The 2010s: Another Decade of Hip-Hop Dominance

What the genre has been through in the last ten years.
The 2010s: Another Decade of Hip-Hop Dominance

What the genre has been through in the last ten years.

Words: Soren Baker

photo by Rozette Rago

November 26, 2019

Kendrick Lamar at FYF / photo by Rozette Rago

At first, it wasn’t considered music. Then it was just a fad. Later, it became too dangerous. Corporations wilted under pressure, refusing to do business with it. It was also deemed a security risk, a liability when booking concerts. 

Today, almost all of that tarnish has been washed away by unyielding waves of success, as rap music and hip-hop culture came together to form one of the most significant cultural movements of the last fifty years. The creative juggernaut was created in the 1970s, enjoyed a sustained creative explosion in the ’80s, emerged as a scapegoat and bestseller in the ’90s, dominated the pop culture discourse in the ’00s, and became fully integrated into mainstream society and widely accepted as the definitive driving force of pop culture by the ’10s.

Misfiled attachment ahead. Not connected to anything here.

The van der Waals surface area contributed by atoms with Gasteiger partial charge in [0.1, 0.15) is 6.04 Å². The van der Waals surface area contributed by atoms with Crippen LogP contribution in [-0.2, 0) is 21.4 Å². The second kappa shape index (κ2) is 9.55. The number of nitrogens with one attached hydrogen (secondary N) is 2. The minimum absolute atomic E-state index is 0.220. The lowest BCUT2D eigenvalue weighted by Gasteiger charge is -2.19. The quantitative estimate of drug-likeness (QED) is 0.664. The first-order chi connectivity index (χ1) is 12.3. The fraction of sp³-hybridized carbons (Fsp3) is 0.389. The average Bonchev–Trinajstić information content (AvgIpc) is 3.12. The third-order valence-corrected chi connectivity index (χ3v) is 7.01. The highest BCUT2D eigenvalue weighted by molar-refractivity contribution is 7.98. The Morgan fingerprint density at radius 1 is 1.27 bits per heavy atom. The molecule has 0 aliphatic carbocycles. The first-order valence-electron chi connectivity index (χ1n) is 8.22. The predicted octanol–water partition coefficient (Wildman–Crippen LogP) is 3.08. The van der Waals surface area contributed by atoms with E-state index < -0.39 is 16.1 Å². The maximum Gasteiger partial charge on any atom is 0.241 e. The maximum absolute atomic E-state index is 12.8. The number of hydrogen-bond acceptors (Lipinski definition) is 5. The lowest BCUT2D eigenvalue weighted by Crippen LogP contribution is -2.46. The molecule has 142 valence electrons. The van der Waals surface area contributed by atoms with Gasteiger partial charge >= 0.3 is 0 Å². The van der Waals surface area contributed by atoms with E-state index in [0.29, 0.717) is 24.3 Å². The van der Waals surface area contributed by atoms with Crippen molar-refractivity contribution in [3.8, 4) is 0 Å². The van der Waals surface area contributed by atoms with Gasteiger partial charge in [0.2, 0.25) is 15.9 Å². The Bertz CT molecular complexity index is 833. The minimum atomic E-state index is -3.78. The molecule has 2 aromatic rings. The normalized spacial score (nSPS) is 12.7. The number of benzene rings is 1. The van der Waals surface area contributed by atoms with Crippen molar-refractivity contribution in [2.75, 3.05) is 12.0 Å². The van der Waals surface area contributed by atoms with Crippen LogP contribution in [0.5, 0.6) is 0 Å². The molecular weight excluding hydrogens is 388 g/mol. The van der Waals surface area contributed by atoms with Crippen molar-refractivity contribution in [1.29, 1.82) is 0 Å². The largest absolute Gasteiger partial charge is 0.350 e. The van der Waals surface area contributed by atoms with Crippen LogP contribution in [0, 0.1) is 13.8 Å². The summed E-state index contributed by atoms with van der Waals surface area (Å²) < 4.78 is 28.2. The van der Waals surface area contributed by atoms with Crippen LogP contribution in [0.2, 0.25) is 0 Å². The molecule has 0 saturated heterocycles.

This decade kicked off in grand fashion, ushering in the major label debuts from Drake and Nicki Minaj in 2010, two entertainers whose shine remains bright today. Those projects, plus 2011 and 2012 releases from JAY-Z and Kanye West, Kendrick Lamar, J. Cole, A$AP Rocky, ScHoolboy Q, Future, and Meek Mill, foreshadowed who (and what type of artist) would reign throughout the rest of the decade. But there are other, larger milestones to consider besides major rap album releases, which have routinely debuted at No. 1 on the Billboard charts since 1991.

In 1989, rap’s first Grammy Award was bestowed upon DJ Jazzy Jeff & The Fresh Prince for “Parents Just Don’t Understand.” The rap cognoscenti boycotted the milestone event because it wasn’t included in the televised portion of the broadcast. The rap community was also upset, as the award went to a “pop” incarnation of the genre, one that was PG-rated and didn’t represent or reflect the cutting-edge work taking place at the core of the music.